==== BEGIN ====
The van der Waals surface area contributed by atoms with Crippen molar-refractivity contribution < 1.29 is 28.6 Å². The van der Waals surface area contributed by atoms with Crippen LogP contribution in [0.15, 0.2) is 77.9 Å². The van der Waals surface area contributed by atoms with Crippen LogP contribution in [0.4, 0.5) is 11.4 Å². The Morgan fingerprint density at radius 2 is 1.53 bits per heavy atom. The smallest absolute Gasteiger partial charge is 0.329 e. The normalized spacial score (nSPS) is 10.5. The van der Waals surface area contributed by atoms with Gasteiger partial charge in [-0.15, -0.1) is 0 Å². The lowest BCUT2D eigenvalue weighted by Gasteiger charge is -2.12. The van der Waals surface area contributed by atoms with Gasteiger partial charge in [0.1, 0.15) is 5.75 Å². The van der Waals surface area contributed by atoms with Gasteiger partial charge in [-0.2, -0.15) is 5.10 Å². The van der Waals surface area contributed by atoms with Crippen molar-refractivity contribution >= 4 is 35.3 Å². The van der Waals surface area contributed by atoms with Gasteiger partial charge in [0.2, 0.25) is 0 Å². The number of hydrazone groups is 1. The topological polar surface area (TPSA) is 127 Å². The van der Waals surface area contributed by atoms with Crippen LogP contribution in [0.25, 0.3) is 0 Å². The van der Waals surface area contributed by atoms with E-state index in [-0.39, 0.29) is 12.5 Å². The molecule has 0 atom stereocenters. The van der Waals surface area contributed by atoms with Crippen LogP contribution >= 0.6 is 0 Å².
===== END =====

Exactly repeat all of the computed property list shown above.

The van der Waals surface area contributed by atoms with Crippen molar-refractivity contribution < 1.29 is 28.6 Å². The van der Waals surface area contributed by atoms with Crippen LogP contribution in [0.15, 0.2) is 77.9 Å². The van der Waals surface area contributed by atoms with Crippen LogP contribution in [0.4, 0.5) is 11.4 Å². The Morgan fingerprint density at radius 2 is 1.53 bits per heavy atom. The smallest absolute Gasteiger partial charge is 0.329 e. The normalized spacial score (nSPS) is 10.5. The van der Waals surface area contributed by atoms with Gasteiger partial charge in [-0.15, -0.1) is 0 Å². The lowest BCUT2D eigenvalue weighted by Gasteiger charge is -2.12. The van der Waals surface area contributed by atoms with Gasteiger partial charge in [0.1, 0.15) is 5.75 Å². The van der Waals surface area contributed by atoms with Gasteiger partial charge in [-0.2, -0.15) is 5.10 Å². The van der Waals surface area contributed by atoms with Crippen molar-refractivity contribution >= 4 is 35.3 Å². The van der Waals surface area contributed by atoms with Gasteiger partial charge in [0.2, 0.25) is 0 Å². The number of hydrazone groups is 1. The topological polar surface area (TPSA) is 127 Å². The van der Waals surface area contributed by atoms with Crippen LogP contribution in [0.25, 0.3) is 0 Å². The van der Waals surface area contributed by atoms with E-state index in [-0.39, 0.29) is 12.5 Å². The molecule has 0 atom stereocenters. The van der Waals surface area contributed by atoms with Crippen LogP contribution >= 0.6 is 0 Å².